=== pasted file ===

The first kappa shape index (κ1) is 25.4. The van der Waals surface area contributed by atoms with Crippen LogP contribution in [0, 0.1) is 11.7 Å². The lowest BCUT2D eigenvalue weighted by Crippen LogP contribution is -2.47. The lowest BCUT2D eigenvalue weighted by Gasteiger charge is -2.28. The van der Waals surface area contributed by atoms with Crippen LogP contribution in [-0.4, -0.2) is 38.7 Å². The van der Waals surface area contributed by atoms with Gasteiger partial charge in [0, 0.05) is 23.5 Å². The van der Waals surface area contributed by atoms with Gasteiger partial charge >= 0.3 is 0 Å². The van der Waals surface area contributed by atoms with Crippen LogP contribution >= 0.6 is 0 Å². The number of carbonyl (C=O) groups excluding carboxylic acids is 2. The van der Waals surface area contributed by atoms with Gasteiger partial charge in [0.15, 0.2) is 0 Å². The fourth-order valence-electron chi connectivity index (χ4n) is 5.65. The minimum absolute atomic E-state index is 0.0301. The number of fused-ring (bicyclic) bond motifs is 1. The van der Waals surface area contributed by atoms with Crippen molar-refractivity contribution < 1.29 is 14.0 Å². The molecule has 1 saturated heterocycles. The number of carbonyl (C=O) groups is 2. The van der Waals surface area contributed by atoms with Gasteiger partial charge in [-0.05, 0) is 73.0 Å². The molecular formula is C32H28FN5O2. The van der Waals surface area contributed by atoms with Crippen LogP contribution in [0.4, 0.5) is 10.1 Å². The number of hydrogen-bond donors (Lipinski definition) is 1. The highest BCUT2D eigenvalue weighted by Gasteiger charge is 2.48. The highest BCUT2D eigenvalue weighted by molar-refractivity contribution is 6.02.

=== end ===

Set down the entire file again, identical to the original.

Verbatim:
The first kappa shape index (κ1) is 25.4. The van der Waals surface area contributed by atoms with Crippen LogP contribution in [0, 0.1) is 11.7 Å². The lowest BCUT2D eigenvalue weighted by Crippen LogP contribution is -2.47. The lowest BCUT2D eigenvalue weighted by Gasteiger charge is -2.28. The van der Waals surface area contributed by atoms with Crippen LogP contribution in [-0.4, -0.2) is 38.7 Å². The van der Waals surface area contributed by atoms with Gasteiger partial charge in [0, 0.05) is 23.5 Å². The van der Waals surface area contributed by atoms with Gasteiger partial charge >= 0.3 is 0 Å². The van der Waals surface area contributed by atoms with Crippen LogP contribution >= 0.6 is 0 Å². The number of carbonyl (C=O) groups excluding carboxylic acids is 2. The van der Waals surface area contributed by atoms with Gasteiger partial charge in [0.15, 0.2) is 0 Å². The fourth-order valence-electron chi connectivity index (χ4n) is 5.65. The minimum absolute atomic E-state index is 0.0301. The number of fused-ring (bicyclic) bond motifs is 1. The van der Waals surface area contributed by atoms with Crippen molar-refractivity contribution < 1.29 is 14.0 Å². The molecule has 1 saturated heterocycles. The number of carbonyl (C=O) groups is 2. The van der Waals surface area contributed by atoms with Gasteiger partial charge in [-0.05, 0) is 73.0 Å². The molecular formula is C32H28FN5O2. The van der Waals surface area contributed by atoms with Crippen LogP contribution in [0.4, 0.5) is 10.1 Å². The number of hydrogen-bond donors (Lipinski definition) is 1. The highest BCUT2D eigenvalue weighted by Gasteiger charge is 2.48. The highest BCUT2D eigenvalue weighted by molar-refractivity contribution is 6.02.